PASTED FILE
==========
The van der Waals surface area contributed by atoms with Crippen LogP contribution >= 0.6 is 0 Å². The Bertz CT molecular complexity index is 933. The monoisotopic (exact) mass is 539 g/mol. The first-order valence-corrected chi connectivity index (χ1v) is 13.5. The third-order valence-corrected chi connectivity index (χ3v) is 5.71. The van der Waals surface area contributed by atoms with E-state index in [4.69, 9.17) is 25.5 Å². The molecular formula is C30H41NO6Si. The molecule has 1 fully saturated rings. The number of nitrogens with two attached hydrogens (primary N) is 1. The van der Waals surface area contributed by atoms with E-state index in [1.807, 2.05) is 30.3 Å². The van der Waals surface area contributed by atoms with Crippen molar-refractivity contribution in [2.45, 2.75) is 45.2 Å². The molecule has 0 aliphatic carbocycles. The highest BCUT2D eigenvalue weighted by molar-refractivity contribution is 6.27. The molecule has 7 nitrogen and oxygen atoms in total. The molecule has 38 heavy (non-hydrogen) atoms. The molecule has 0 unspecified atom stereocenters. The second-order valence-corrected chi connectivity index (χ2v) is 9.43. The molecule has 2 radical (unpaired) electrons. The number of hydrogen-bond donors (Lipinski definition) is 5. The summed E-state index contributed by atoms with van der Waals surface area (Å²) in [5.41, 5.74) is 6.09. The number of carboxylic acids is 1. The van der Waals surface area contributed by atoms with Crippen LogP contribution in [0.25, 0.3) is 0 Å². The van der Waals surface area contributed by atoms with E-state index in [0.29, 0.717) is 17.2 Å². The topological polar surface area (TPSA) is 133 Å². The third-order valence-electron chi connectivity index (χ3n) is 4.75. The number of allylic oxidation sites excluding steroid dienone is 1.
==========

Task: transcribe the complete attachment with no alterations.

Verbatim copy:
The van der Waals surface area contributed by atoms with Crippen LogP contribution >= 0.6 is 0 Å². The Bertz CT molecular complexity index is 933. The monoisotopic (exact) mass is 539 g/mol. The first-order valence-corrected chi connectivity index (χ1v) is 13.5. The third-order valence-corrected chi connectivity index (χ3v) is 5.71. The van der Waals surface area contributed by atoms with E-state index in [4.69, 9.17) is 25.5 Å². The molecular formula is C30H41NO6Si. The molecule has 1 fully saturated rings. The number of nitrogens with two attached hydrogens (primary N) is 1. The van der Waals surface area contributed by atoms with E-state index in [1.807, 2.05) is 30.3 Å². The van der Waals surface area contributed by atoms with Crippen molar-refractivity contribution in [2.45, 2.75) is 45.2 Å². The molecule has 0 aliphatic carbocycles. The highest BCUT2D eigenvalue weighted by molar-refractivity contribution is 6.27. The molecule has 7 nitrogen and oxygen atoms in total. The molecule has 38 heavy (non-hydrogen) atoms. The molecule has 0 unspecified atom stereocenters. The second-order valence-corrected chi connectivity index (χ2v) is 9.43. The molecule has 2 radical (unpaired) electrons. The number of hydrogen-bond donors (Lipinski definition) is 5. The summed E-state index contributed by atoms with van der Waals surface area (Å²) in [5.41, 5.74) is 6.09. The number of carboxylic acids is 1. The van der Waals surface area contributed by atoms with Crippen LogP contribution in [0.25, 0.3) is 0 Å². The van der Waals surface area contributed by atoms with E-state index in [0.29, 0.717) is 17.2 Å². The topological polar surface area (TPSA) is 133 Å². The third-order valence-electron chi connectivity index (χ3n) is 4.75. The number of allylic oxidation sites excluding steroid dienone is 1.